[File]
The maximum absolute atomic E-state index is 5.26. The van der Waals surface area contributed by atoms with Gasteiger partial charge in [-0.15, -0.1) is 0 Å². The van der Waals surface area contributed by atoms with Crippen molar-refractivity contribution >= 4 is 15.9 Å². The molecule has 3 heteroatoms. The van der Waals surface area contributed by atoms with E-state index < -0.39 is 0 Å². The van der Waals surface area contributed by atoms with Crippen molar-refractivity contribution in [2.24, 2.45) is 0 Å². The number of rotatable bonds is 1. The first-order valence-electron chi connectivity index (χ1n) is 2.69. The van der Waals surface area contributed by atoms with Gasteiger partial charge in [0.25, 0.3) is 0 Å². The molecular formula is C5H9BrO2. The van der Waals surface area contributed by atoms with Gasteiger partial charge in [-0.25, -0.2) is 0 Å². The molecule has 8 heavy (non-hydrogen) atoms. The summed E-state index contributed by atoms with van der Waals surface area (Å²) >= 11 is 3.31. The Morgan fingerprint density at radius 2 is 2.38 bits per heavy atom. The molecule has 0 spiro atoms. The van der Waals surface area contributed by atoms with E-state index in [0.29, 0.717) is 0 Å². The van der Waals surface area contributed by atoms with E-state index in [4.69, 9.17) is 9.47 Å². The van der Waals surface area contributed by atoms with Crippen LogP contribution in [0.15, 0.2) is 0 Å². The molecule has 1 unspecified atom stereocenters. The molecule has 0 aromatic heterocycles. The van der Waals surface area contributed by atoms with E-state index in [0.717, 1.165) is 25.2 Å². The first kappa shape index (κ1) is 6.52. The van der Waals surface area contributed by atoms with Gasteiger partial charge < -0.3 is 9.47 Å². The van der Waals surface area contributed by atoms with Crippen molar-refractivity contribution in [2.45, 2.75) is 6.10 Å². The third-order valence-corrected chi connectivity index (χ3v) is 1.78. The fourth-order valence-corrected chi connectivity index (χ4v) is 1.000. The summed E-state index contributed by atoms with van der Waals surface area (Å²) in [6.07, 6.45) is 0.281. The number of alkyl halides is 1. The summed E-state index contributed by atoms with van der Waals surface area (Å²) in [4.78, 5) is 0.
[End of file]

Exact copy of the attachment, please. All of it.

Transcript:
The maximum absolute atomic E-state index is 5.26. The van der Waals surface area contributed by atoms with Gasteiger partial charge in [-0.15, -0.1) is 0 Å². The van der Waals surface area contributed by atoms with Crippen molar-refractivity contribution >= 4 is 15.9 Å². The molecule has 3 heteroatoms. The van der Waals surface area contributed by atoms with E-state index < -0.39 is 0 Å². The van der Waals surface area contributed by atoms with Crippen molar-refractivity contribution in [2.24, 2.45) is 0 Å². The number of rotatable bonds is 1. The first-order valence-electron chi connectivity index (χ1n) is 2.69. The van der Waals surface area contributed by atoms with Gasteiger partial charge in [0.25, 0.3) is 0 Å². The molecular formula is C5H9BrO2. The van der Waals surface area contributed by atoms with Gasteiger partial charge in [-0.25, -0.2) is 0 Å². The molecule has 8 heavy (non-hydrogen) atoms. The summed E-state index contributed by atoms with van der Waals surface area (Å²) >= 11 is 3.31. The Morgan fingerprint density at radius 2 is 2.38 bits per heavy atom. The molecule has 0 spiro atoms. The van der Waals surface area contributed by atoms with E-state index in [0.29, 0.717) is 0 Å². The van der Waals surface area contributed by atoms with E-state index in [4.69, 9.17) is 9.47 Å². The van der Waals surface area contributed by atoms with Crippen LogP contribution in [0.15, 0.2) is 0 Å². The molecule has 1 unspecified atom stereocenters. The molecule has 0 aromatic heterocycles. The van der Waals surface area contributed by atoms with E-state index in [0.717, 1.165) is 25.2 Å². The first kappa shape index (κ1) is 6.52. The van der Waals surface area contributed by atoms with Gasteiger partial charge < -0.3 is 9.47 Å². The van der Waals surface area contributed by atoms with Crippen molar-refractivity contribution in [2.45, 2.75) is 6.10 Å². The third-order valence-corrected chi connectivity index (χ3v) is 1.78. The fourth-order valence-corrected chi connectivity index (χ4v) is 1.000. The summed E-state index contributed by atoms with van der Waals surface area (Å²) in [6.07, 6.45) is 0.281. The number of alkyl halides is 1. The summed E-state index contributed by atoms with van der Waals surface area (Å²) in [4.78, 5) is 0.